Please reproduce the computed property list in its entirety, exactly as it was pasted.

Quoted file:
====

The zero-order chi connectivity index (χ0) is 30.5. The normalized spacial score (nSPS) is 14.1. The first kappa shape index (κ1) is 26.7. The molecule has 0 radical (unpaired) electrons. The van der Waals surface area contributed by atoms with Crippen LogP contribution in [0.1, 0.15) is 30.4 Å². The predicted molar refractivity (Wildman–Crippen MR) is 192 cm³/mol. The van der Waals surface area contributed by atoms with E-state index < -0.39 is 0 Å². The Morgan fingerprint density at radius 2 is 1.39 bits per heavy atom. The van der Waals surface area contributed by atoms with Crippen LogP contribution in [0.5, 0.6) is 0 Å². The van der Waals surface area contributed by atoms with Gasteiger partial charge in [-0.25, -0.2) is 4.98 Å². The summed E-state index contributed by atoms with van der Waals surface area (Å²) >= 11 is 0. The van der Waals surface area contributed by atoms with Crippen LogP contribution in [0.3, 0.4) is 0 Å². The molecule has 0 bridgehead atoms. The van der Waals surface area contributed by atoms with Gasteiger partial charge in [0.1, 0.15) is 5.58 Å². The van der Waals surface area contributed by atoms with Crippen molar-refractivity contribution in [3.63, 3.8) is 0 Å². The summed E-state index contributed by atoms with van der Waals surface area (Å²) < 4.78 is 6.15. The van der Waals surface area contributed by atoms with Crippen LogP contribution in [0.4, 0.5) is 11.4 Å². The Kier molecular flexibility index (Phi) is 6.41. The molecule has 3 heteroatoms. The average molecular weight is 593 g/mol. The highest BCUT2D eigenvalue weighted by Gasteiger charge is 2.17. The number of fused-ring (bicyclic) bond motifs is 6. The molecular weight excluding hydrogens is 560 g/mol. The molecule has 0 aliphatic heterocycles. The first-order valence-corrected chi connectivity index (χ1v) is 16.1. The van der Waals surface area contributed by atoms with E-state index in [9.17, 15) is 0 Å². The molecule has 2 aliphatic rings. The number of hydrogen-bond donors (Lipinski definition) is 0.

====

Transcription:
The zero-order chi connectivity index (χ0) is 30.5. The normalized spacial score (nSPS) is 14.1. The first kappa shape index (κ1) is 26.7. The molecule has 0 radical (unpaired) electrons. The van der Waals surface area contributed by atoms with Crippen LogP contribution in [0.1, 0.15) is 30.4 Å². The predicted molar refractivity (Wildman–Crippen MR) is 192 cm³/mol. The van der Waals surface area contributed by atoms with E-state index < -0.39 is 0 Å². The Morgan fingerprint density at radius 2 is 1.39 bits per heavy atom. The van der Waals surface area contributed by atoms with Crippen LogP contribution in [0.5, 0.6) is 0 Å². The van der Waals surface area contributed by atoms with Gasteiger partial charge in [-0.25, -0.2) is 4.98 Å². The summed E-state index contributed by atoms with van der Waals surface area (Å²) >= 11 is 0. The van der Waals surface area contributed by atoms with Crippen LogP contribution in [0.3, 0.4) is 0 Å². The molecule has 0 bridgehead atoms. The van der Waals surface area contributed by atoms with Gasteiger partial charge in [0.1, 0.15) is 5.58 Å². The van der Waals surface area contributed by atoms with Crippen molar-refractivity contribution in [3.63, 3.8) is 0 Å². The summed E-state index contributed by atoms with van der Waals surface area (Å²) < 4.78 is 6.15. The van der Waals surface area contributed by atoms with Crippen LogP contribution in [0.4, 0.5) is 11.4 Å². The Kier molecular flexibility index (Phi) is 6.41. The molecule has 3 heteroatoms. The average molecular weight is 593 g/mol. The highest BCUT2D eigenvalue weighted by Gasteiger charge is 2.17. The number of fused-ring (bicyclic) bond motifs is 6. The molecular weight excluding hydrogens is 560 g/mol. The molecule has 0 aliphatic heterocycles. The first-order valence-corrected chi connectivity index (χ1v) is 16.1. The van der Waals surface area contributed by atoms with E-state index in [9.17, 15) is 0 Å². The molecule has 2 aliphatic rings. The number of hydrogen-bond donors (Lipinski definition) is 0.